# Creating a matrix with desirable eigenvalues

1. Nov 12, 2013

### Deimantas

Hello,

I want to generate a (large) matrix with eigenvalues that are all in a small interval. The relationship between the maximum eigenvalue and minimum eigenvalue should be as small as possible, that's the goal. And the eigenvalues must all be positive.

Is there any simple way to do this? I'm using Mathcad, and I've built a function to randomly generate a symmetric matrix. And when I want all the eigenvalues positive, I just use the matrix multiplied by it's transpose. But the eigenvalues are scattered in a large interval, and the relationship between the max eigenvalue and min eigenvalue is in the hundreds and thousands. Any tricks to make the eigenvalues get closer to each other?

2. Nov 12, 2013

### Office_Shredder

Staff Emeritus
Are you trying to generate random matrices? Because you can just pick a diagonal matrix if all you want is an arbitrary single such matrix.

Otherwise pick a diagonal matrix randomly, and conjugate it by a random orthogonal transformation. The eigenvalues are determined by the diagonal entries and the eigenvectors by the orthogonal matrix so by picking them with the appropriate distribution you can get your eigenvectors and eigenvalues to have whatever distribution you want without too much fuss.

3. Nov 12, 2013

### Deimantas

Thanks for replying. So that's the easiest way, right? Could you give a simple example of conjugating a small diagonal matrix by an orthogonal transformation?

4. Nov 12, 2013

### hilbert2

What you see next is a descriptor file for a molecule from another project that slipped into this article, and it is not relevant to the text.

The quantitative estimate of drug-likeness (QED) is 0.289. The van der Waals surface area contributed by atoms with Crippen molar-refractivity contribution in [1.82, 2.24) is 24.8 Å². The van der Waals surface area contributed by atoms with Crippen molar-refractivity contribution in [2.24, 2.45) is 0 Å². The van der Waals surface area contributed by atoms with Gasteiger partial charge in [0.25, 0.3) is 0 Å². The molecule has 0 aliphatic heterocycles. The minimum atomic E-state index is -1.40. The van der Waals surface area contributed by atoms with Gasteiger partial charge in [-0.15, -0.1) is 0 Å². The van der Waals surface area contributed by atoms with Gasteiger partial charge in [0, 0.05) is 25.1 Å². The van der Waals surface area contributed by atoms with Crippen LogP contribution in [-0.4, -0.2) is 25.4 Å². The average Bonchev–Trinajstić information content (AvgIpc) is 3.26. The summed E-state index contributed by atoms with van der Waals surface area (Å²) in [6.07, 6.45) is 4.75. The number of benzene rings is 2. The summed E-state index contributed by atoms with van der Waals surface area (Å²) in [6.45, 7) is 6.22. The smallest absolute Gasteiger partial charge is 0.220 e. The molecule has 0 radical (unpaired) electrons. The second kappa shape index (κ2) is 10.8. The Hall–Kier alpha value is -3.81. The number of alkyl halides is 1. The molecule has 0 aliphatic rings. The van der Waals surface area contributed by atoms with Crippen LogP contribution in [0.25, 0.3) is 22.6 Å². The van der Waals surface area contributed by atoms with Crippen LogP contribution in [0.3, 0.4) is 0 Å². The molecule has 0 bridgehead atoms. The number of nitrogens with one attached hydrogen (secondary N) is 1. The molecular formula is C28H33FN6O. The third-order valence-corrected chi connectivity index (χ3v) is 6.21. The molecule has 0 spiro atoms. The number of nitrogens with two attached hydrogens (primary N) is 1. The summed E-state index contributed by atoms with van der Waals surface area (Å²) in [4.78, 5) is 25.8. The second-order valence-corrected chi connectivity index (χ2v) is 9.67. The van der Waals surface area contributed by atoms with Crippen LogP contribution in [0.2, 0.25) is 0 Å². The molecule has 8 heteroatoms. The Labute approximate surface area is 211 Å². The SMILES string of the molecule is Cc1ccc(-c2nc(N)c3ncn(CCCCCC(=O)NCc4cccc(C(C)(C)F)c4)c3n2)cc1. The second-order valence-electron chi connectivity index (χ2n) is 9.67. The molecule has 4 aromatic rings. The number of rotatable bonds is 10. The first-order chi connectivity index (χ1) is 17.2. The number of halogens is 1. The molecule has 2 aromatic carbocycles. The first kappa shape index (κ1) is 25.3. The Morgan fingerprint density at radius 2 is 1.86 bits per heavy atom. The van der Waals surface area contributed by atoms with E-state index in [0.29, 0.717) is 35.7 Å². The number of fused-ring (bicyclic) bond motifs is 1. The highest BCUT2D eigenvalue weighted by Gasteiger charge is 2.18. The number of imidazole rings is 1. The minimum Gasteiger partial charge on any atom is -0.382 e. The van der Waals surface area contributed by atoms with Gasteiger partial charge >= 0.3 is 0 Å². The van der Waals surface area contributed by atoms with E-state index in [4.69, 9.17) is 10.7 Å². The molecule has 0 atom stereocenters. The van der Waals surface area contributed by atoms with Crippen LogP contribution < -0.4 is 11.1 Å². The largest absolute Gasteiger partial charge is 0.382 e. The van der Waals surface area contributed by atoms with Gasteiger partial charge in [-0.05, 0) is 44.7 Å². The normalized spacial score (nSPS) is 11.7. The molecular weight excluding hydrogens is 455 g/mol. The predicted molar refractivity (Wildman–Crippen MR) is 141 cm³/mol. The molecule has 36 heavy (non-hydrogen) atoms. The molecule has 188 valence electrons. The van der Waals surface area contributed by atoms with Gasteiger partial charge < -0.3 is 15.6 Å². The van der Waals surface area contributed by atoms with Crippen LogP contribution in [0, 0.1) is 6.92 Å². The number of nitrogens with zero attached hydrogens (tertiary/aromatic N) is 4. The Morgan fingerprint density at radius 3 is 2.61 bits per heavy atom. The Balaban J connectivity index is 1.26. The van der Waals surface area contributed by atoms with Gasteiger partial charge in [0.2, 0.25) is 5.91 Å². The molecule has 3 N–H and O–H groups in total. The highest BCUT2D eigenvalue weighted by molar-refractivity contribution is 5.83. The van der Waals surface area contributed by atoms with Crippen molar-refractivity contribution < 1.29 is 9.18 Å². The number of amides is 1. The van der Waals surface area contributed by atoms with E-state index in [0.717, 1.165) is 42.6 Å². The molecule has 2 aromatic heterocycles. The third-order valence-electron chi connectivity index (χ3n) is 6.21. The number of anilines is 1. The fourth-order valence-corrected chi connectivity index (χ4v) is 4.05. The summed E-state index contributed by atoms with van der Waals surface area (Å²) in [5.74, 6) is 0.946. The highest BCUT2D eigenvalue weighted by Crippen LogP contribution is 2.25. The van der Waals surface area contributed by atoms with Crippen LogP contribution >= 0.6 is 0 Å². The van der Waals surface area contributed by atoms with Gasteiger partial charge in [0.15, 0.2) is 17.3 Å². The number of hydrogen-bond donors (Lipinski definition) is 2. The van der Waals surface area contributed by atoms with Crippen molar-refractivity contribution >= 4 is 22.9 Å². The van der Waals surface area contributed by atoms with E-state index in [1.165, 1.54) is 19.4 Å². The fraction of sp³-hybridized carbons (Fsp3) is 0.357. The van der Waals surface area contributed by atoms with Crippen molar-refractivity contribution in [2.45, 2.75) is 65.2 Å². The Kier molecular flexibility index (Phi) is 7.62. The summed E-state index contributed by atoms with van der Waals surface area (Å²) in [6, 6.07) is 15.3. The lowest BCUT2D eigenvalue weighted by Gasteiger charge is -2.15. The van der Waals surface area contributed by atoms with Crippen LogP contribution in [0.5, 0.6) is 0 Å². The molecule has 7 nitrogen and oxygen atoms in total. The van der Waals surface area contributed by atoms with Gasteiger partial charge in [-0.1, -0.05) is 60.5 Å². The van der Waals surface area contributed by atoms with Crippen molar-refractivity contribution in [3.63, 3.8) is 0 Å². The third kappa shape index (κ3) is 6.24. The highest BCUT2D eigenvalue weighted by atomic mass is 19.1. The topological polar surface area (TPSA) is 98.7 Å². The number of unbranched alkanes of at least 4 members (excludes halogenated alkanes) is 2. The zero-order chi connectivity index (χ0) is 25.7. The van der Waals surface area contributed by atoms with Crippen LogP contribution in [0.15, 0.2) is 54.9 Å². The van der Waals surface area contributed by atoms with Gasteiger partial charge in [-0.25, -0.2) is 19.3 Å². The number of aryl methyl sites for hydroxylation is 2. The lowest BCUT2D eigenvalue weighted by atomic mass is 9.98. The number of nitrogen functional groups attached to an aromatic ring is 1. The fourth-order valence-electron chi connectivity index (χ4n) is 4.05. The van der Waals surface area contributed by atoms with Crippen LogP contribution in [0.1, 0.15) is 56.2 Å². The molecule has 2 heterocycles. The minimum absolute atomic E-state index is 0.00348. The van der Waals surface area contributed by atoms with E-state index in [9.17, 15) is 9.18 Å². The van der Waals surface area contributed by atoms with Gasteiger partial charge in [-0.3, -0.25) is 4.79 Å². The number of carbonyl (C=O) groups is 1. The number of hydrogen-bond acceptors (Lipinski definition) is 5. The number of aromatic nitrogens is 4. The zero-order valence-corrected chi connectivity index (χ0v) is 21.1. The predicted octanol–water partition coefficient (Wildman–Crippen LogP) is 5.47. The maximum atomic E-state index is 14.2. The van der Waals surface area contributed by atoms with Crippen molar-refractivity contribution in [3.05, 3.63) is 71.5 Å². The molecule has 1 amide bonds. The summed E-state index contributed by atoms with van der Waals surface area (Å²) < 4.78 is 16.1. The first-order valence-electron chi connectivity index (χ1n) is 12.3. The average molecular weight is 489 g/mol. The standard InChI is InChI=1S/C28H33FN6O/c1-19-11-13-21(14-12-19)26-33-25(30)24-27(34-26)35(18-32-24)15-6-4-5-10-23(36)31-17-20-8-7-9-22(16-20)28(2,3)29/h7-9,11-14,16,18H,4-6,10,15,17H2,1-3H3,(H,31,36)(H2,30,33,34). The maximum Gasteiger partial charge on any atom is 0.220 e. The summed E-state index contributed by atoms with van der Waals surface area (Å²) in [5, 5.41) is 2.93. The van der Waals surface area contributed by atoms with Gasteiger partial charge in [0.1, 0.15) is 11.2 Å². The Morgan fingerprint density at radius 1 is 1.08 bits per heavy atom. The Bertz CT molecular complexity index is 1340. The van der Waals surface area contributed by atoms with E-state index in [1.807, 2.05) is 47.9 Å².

^ Let's say you want a 2x2 matrix with eigenvalues 2 and 3. First you form the diagonal matrix

$\begin{pmatrix}2&0\\0&3\end{pmatrix}$

then you multiply this matrix from the left side with the rotation matrix (which is orthogonal)

$\begin{pmatrix}\cos\theta&\sin\theta\\-\sin\theta&\cos\theta\end{pmatrix}$

and finally you multiply the resulting matrix from the right side with the inverse rotation matrix

$\begin{pmatrix}\cos\theta&-\sin\theta\\\sin\theta&\cos\theta\end{pmatrix}$

If the parameter $\theta$ is chosen randomly from interval $[0,2\pi]$, the eigenvalues are probably not obviously visible from the resulting matrix, but they will still be 2 and 3.

5. Nov 12, 2013

### Deimantas

Thank you both for the help, much appreciated

6. Nov 12, 2013

### AlephZero

Look at the test programs that come with the LAPACK library, and their documentation. There are matrix generation routines that do this type of thing, and for "large" matrices they will probably have better numerical behavior than code you invent for yourself. IIRC they use other numerical methods besides the idea in post #4. http://www.netlib.org/lapack/

7. Nov 13, 2013

### Deimantas

I'm afraid acquinting myself with LAPACK would take too much time.. Oh and it turns out matrix rotation isn't exactly the thing I was looking for, because what I need is a 100x100 matrix, not 2x2 or 3x3..

8. Nov 13, 2013

### hilbert2

You don't have to use a rotation matrix as the orthogonal transformation. You can form other orthogonal transformations by making NxN matrices that have a set of N orthogonal vectors as their columns. If you want to make a set of N orthogonal vectors in ℝN, just create N random vectors and use the Gram-Schmidt orthogonalization method on them.

Once you have created the orthogonal matrix $U$ that has the random orthogonal vectors as its columns, you just make the diagonal matrix $D$ that has the desired eigenvalues, and then compute $U^{-1}DU$, which is a random matrix that has the eigenvalues you want. Remember that for an orthogonal matrix $U$, $U^{-1}$ is just the transpose of $U$.

http://en.wikipedia.org/wiki/Orthogonal_matrix

http://en.wikipedia.org/wiki/Gram-schmidt